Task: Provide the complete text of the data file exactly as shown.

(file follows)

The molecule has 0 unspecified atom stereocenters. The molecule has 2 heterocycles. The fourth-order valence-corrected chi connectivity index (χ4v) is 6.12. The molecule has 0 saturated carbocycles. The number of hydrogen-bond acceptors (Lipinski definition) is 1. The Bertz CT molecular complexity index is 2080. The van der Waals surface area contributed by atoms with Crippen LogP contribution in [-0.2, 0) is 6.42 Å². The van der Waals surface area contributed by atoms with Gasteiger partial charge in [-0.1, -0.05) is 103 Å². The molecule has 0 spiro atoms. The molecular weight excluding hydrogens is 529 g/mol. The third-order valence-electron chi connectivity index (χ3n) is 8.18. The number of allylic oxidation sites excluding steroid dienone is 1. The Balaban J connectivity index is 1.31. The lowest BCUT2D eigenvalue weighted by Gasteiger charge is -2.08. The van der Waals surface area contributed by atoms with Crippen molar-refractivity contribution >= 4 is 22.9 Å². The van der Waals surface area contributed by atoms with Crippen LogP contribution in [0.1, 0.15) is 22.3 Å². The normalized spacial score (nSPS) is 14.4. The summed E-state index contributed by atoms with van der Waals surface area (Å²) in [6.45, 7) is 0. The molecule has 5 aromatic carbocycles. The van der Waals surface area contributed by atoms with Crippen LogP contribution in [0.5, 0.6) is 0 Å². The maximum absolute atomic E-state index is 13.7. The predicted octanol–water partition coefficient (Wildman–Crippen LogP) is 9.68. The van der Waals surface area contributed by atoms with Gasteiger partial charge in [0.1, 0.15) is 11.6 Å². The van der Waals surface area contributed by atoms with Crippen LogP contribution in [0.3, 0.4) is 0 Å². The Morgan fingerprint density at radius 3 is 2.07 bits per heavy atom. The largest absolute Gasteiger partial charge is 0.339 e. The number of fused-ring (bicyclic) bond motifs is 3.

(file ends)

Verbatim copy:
The molecule has 0 unspecified atom stereocenters. The molecule has 2 heterocycles. The fourth-order valence-corrected chi connectivity index (χ4v) is 6.12. The molecule has 0 saturated carbocycles. The number of hydrogen-bond acceptors (Lipinski definition) is 1. The Bertz CT molecular complexity index is 2080. The van der Waals surface area contributed by atoms with Crippen LogP contribution in [-0.2, 0) is 6.42 Å². The van der Waals surface area contributed by atoms with Gasteiger partial charge in [-0.1, -0.05) is 103 Å². The molecule has 0 spiro atoms. The molecular weight excluding hydrogens is 529 g/mol. The third-order valence-electron chi connectivity index (χ3n) is 8.18. The number of allylic oxidation sites excluding steroid dienone is 1. The Balaban J connectivity index is 1.31. The lowest BCUT2D eigenvalue weighted by Gasteiger charge is -2.08. The van der Waals surface area contributed by atoms with Crippen molar-refractivity contribution >= 4 is 22.9 Å². The van der Waals surface area contributed by atoms with Crippen LogP contribution in [0.1, 0.15) is 22.3 Å². The normalized spacial score (nSPS) is 14.4. The summed E-state index contributed by atoms with van der Waals surface area (Å²) in [6.45, 7) is 0. The molecule has 5 aromatic carbocycles. The van der Waals surface area contributed by atoms with Crippen LogP contribution in [0.5, 0.6) is 0 Å². The maximum absolute atomic E-state index is 13.7. The predicted octanol–water partition coefficient (Wildman–Crippen LogP) is 9.68. The van der Waals surface area contributed by atoms with Gasteiger partial charge in [0.1, 0.15) is 11.6 Å². The van der Waals surface area contributed by atoms with Crippen LogP contribution in [0.3, 0.4) is 0 Å². The Morgan fingerprint density at radius 3 is 2.07 bits per heavy atom. The largest absolute Gasteiger partial charge is 0.339 e. The number of fused-ring (bicyclic) bond motifs is 3.